1.1 The aim of this sub-project is to determine the state of knowledge and research gaps, and to develop a testable conceptual model of participation via four literature reviews. A systematic review (title below) has been accepted for publication in Disability and Rehabilitation: Assistive Technology. A scoping review on scooter research is nearing completion and has been submitted for presentation at RESNA. A literature review and synthesis on physical environment, mobility and community participation among people with physical disabilities is also nearing completion, along with a scoping review on the impact of canes and walkers on social participation.

  • Smith E, Sakakibara BM, Miller WC. A review of factors influencing participation in social and community activities for wheelchair users. Disability and Rehabilitation: Assistive Technology 2014 Dec 4:1-14. [Epub ahead of print].

1.2 Mixed-methods studies of mobility barriers and facilitators: A literature review has been conducted and a project proposal outlining research questions and methods has been written for the project; the team are working to refine this. The project will involve participatory action research that addresses questions such as, “what are mobility assistive technology users doing”,  “where are they going?” and “what barriers are they encountering?” Methods such as Photovoice and prompted recall interviews based on GPS data will be used to answer these research questions. The team will reach out to community partners soon to get the participatory action model started. Ethics will likely be submitted in spring and data collection will begin in late spring.


1.1  A Systematic “Review of Reviews” of barriers and facilitators to sport and physical activity participation in persons with physical disabilities: A paper is in preparation that summarizes our findings and makes recommendations for practice. Our next step is to conduct a review to identify best practices for alleviating barriers and implementing facilitators to participation.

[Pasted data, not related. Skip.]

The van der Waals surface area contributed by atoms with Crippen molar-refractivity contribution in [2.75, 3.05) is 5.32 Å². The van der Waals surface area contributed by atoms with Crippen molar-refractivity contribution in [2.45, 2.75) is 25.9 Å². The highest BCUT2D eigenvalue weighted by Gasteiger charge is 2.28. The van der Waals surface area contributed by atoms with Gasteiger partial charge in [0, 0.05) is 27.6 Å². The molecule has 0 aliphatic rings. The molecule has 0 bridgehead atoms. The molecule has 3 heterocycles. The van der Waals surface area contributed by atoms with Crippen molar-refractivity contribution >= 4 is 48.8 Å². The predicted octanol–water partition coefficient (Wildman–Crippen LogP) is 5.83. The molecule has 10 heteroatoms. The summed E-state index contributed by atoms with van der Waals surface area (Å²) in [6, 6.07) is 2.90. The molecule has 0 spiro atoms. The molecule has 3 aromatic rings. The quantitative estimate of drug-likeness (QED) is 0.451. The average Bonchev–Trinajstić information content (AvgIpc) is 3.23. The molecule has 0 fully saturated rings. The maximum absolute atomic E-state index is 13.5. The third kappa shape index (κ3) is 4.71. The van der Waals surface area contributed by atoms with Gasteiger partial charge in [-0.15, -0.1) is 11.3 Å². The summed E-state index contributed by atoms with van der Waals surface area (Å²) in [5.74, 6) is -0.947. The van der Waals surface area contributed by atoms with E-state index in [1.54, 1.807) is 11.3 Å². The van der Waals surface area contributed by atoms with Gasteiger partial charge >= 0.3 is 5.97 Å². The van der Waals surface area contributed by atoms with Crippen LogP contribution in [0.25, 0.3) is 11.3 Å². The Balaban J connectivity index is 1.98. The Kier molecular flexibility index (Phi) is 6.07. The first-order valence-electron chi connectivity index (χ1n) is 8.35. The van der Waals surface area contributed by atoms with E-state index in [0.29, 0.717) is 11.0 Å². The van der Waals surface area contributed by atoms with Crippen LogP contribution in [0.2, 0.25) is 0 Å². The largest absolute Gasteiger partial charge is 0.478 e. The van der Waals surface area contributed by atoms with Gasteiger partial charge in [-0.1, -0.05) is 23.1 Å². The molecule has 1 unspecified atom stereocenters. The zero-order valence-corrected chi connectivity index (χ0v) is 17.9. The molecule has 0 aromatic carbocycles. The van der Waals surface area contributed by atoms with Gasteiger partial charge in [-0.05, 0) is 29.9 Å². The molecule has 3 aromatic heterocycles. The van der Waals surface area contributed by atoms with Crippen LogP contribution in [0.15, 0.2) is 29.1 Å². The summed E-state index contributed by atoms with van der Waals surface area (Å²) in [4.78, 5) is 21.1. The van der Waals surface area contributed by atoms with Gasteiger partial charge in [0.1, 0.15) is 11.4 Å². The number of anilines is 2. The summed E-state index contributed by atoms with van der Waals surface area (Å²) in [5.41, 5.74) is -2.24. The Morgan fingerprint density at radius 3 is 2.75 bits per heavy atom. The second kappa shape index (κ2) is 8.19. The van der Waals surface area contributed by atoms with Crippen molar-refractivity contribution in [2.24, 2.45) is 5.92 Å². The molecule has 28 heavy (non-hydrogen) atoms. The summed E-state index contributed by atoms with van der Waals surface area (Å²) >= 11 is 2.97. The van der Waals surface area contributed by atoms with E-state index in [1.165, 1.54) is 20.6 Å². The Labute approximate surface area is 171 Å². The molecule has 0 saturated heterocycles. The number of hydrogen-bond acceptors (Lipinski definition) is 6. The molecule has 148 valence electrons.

1.1  Defining Quality Participation:  The purpose of this structured literature review is to develop a conceptual model defining quality participation in the context of sport.  We will draw from variety of domains (e.g., occupational therapy, organizational behaviour, sport psychology) to develop the model and will engage an expert panel to review the model. One output of the project will be a checklist to identify aspects of "quality" sport experiences.

1.1  Quantification of sport participation among children, youth, and adults with physical disabilities:  This project aims to collate existing data, and collect new data, that will provide estimates of sport participation among Canadian children with physical disabilities. Sources of data are currently being sought, and data collection methods are being designed.

1.2 Life-Course Analysis:  The protocol for this study is still under development.  The purpose of this project is to have athletes describe their sport participation history and identify factors that enhanced the quality of their experiences.  Athletes of all levels of competition (recreation, competitive, elite) will be interviewed.